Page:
A Nigerian, Danish and Canadian national, Okeke-Martin graduated from the Niels Brock Copenhagen Business School in 2005 with a degree in international marketing and economics, and with 17 years in the industry she’s also the managing director of Spalogique Consulting, where she advises on spa design, cosmetics and PR. With wellness in Africa in development mode, she feels there’s an issue of semantics involved in SWAA’s arena. “The word spa has exploded on the continent, so you now have hair salons offering facials and calling themselves spas, which is a problem because there is a difference. SWAA has the criteria for what a spa should be.” This is bound up in how staff are trained as much as it is in the nuts and bolts of operations and venue layout. In terms of the default links to cosmetic grooming, there’s also an off-tangent link with wellbeing, which generally falls into the realm of personal happiness - job satisfaction, social status or healthy bank balances – rather than body treatments.

The happiness and luxury factors are similar but separate, and with the latter, Okeke-Martin is again keen to point out the fact that her take on wellness is not bound up with exclusivity. “Rich people always do what’s best for them and yes, people can associate luxurious treatments with having gold, caviar and chocolate rubbed all over you. But in Africa, various traditional remedies have existed for centuries. Many Africans go to the herbalist for treatments. So it’s not for the wealthy, it’s for everybody.” It’s about harnessing that existing belief in mother nature and taking it to the next level professionally.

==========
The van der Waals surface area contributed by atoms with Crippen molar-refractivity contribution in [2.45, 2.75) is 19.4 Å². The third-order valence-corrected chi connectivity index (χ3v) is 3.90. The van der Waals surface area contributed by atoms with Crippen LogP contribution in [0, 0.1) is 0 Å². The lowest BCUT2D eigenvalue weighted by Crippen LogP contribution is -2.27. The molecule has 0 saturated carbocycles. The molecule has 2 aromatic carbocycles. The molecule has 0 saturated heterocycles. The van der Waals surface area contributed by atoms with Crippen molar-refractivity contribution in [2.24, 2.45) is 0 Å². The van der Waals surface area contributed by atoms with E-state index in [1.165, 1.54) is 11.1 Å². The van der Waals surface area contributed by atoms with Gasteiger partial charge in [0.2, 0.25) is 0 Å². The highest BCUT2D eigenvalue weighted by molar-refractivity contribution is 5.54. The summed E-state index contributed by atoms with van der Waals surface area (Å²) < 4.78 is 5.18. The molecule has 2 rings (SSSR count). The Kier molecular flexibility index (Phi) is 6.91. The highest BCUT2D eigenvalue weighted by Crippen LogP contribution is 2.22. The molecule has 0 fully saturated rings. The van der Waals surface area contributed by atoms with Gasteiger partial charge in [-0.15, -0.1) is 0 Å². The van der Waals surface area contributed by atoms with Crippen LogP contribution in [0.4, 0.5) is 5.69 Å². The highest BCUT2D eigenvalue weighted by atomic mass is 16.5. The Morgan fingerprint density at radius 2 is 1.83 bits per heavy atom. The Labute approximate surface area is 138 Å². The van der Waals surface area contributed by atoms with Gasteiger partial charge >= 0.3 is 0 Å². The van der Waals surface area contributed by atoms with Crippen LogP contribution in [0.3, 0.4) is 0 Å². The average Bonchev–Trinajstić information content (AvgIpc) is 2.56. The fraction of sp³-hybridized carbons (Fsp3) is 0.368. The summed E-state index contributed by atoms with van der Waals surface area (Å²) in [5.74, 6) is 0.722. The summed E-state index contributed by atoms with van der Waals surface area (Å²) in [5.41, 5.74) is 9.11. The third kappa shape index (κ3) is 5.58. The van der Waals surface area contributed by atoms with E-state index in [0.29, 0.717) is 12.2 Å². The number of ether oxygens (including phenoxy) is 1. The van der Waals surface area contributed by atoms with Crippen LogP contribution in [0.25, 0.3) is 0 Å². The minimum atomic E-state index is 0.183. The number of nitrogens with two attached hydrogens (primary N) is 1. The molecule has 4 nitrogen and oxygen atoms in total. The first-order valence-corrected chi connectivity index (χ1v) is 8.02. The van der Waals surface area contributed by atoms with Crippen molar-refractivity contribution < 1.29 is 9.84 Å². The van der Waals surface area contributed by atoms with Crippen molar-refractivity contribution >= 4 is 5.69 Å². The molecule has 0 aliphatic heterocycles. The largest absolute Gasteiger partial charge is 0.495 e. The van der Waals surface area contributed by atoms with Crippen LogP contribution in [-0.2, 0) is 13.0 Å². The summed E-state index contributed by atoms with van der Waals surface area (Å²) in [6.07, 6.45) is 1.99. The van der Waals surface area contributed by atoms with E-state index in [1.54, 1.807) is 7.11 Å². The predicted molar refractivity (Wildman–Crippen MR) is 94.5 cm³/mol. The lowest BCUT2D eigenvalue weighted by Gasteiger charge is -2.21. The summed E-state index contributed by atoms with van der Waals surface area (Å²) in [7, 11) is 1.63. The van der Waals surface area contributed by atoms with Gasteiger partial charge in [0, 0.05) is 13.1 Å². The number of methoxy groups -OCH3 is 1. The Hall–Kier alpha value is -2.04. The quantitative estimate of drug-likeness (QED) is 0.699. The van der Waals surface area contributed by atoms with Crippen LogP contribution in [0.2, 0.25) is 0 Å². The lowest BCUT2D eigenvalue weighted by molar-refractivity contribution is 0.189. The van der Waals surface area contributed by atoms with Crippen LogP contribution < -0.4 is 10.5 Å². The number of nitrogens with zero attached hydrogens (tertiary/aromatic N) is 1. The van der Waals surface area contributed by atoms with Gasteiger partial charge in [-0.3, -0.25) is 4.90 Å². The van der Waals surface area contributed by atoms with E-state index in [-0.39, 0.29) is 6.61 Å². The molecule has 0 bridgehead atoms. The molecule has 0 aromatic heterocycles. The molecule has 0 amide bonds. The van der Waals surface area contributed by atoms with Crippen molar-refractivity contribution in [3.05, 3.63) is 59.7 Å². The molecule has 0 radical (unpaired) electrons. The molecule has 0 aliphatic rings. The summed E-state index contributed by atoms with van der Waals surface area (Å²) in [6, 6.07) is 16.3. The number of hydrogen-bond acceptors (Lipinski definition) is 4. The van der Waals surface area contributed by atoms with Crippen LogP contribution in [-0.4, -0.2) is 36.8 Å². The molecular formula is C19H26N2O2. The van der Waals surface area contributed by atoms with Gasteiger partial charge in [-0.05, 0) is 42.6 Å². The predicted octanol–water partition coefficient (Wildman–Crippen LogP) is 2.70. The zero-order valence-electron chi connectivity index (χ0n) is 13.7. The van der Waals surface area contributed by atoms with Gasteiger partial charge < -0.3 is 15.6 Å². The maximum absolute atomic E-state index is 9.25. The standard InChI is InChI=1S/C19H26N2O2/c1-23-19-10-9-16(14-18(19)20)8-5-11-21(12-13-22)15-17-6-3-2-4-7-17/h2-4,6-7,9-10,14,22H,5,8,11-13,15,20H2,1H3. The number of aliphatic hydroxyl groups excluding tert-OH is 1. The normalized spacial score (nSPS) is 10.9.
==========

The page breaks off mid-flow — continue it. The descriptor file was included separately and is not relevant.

In driving forward, the SWAA network in Nigeria launches in October this year, and has recently snagged a face-to-face with the country’s First Lady, Aisha Buhari. A kindred spirit, the President’s wife has a background in the beauty industry and has penned a book titled, The Essentials of Beauty Therapy based on extensive research into beauty and wellness. “We’ve also got Ghana, Namibia, Morocco and Ethiopia in the pipeline,” says Okeke-Martin of her plans to spread training programmes across the continent. “It’s very important that when people visit a spa they can recognise our stamp of certification and know that it is SWAA accredited.”

The “we” she refers to is her well structured board of directors that includes Pamela Olatunji, who heads up the bnatural spa group – the first medical spa in Nigeria; Renaud Azema, who has a long history of hotel and tourism development across Africa; Kenya-based Tonny Muiruri Mutungu who has national and international experience in hospitality; Dzigbordi Dosoo – a wellness coach, talk show host and founder and CEO the Allure Africa Group; and Dr Stephan Helary, a veteran of conservation projects in Africa as well as the founder of an ethical skincare brand Terres d’Afrique. His journey, which started in Madagascar, includes veterinary science and environmental wildlife before relocating to Namibia, where he discovered the power of plants. Eventually switching to botany, he worked with a local NGO that enabled women to harvest and press marula oil – a skin softening product that has caused a buzz internationally in recent years. Helary launched Terres d’Afrique in South Africa in 2013 and it’s now well stocked in five-star hotels across Africa, Asia and Europe. “The spa industry in South Africa is still very much focused on beauty but that said, it has definitely embraced the organic and socially responsible trend with more and more local organic brands becoming successful,” he says.

South Africa remains a key player in the luxury spa stakes thanks in part to the traffic the country generates among business and leisure travellers. Options range from old favourites like the Hydro at Stellenbosch to the modern Ginko spa at Steenberg farm in Cape Town. So there’s an obvious opportunity for mutual engagement to take place. “If we can get South Africa to join forces with us I’m sure we can all learn from each other so hopefully, we’ll introduce SWAA in that region soon,” says Okeke-Martin. She is also planning for the annual industry forum in Mauritius in September and to continue SWAA’s advocacy throughout the continent.